NEW YORK—New research says a food industry-funded group undermined China's efforts to keep obesity rates in check by overemphasizing the importance of physical activity rather than dietary habits.
The International Life Sciences Institute was created by a former Coke executive and is funded by companies including McDonald's, PepsiCo and Red Bull. In China, it organized obesity conferences focusing on physical activity, with speakers including Coke-funded researchers and a Coke executive. The group enjoyed close ties to government health agencies, according to papers in The BMJ and The Journal of Public Health Policy.
Susan Greenhalgh, a Harvard scholar who wrote the papers, says ILSI's activities show the difficulty in assessing how food makers could skew public policy around the world.
ILSI says it "does not profess to have been perfect" in its 40-year history.
LONDON—An adviser to Europe's top court says Google doesn't have to extend "right to be forgotten" rules to its search engines globally.
The European Court of Justice's advocate general released a preliminary opinion Thursday in the case involving the U.S. tech company and France's data privacy regulator.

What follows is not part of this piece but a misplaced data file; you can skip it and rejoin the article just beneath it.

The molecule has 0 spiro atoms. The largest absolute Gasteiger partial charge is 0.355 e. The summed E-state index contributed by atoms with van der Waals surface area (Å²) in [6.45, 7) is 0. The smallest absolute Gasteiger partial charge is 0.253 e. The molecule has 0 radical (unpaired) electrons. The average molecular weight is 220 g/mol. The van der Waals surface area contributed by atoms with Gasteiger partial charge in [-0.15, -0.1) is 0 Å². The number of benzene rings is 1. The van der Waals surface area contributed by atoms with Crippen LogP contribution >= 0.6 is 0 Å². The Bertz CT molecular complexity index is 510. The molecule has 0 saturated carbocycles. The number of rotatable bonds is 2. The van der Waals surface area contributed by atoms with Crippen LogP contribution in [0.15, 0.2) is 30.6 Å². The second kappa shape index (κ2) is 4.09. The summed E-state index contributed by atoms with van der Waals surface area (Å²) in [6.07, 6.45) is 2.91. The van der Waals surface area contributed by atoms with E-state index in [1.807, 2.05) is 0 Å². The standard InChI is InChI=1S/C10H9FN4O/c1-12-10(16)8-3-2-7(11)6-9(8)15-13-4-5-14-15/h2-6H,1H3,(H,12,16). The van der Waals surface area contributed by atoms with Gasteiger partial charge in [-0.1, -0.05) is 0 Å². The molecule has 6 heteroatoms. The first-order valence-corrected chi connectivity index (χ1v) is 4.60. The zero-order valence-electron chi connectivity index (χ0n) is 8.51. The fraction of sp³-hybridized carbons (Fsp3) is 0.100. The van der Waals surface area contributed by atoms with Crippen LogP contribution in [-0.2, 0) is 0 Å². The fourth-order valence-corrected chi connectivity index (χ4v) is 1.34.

The case stems from the court's 2014 ruling that people have the right to control what appears when their name is searched online. That decision forced Google to delete links to outdated or embarrassing personal information that popped up in searches.
The two sides had sought clarification on a 2015 French decision ordering Google to remove results for all its search engines on request, and not just European country sites like www.google.fr.
Advocate General Maciej Szpunar's opinion said the court "should limit the scope of the de-referencing that search engine operators are required to carry out," and that it shouldn't have to do it for all domain names, according to a statement.
Opinions from the court's advocate general aren't binding but the court often follows them when it hands down its ruling, which is expected later.
The case highlighted the need to balance data privacy and protection concerns against the public's right to know. It also raised thorny questions about how to enforce differing legal jurisdictions when it comes to the borderless internet.
Google's senior privacy counsel, Peter Fleischer, said the company acknowledges that the right to privacy and public access to information "are important to people all around the world."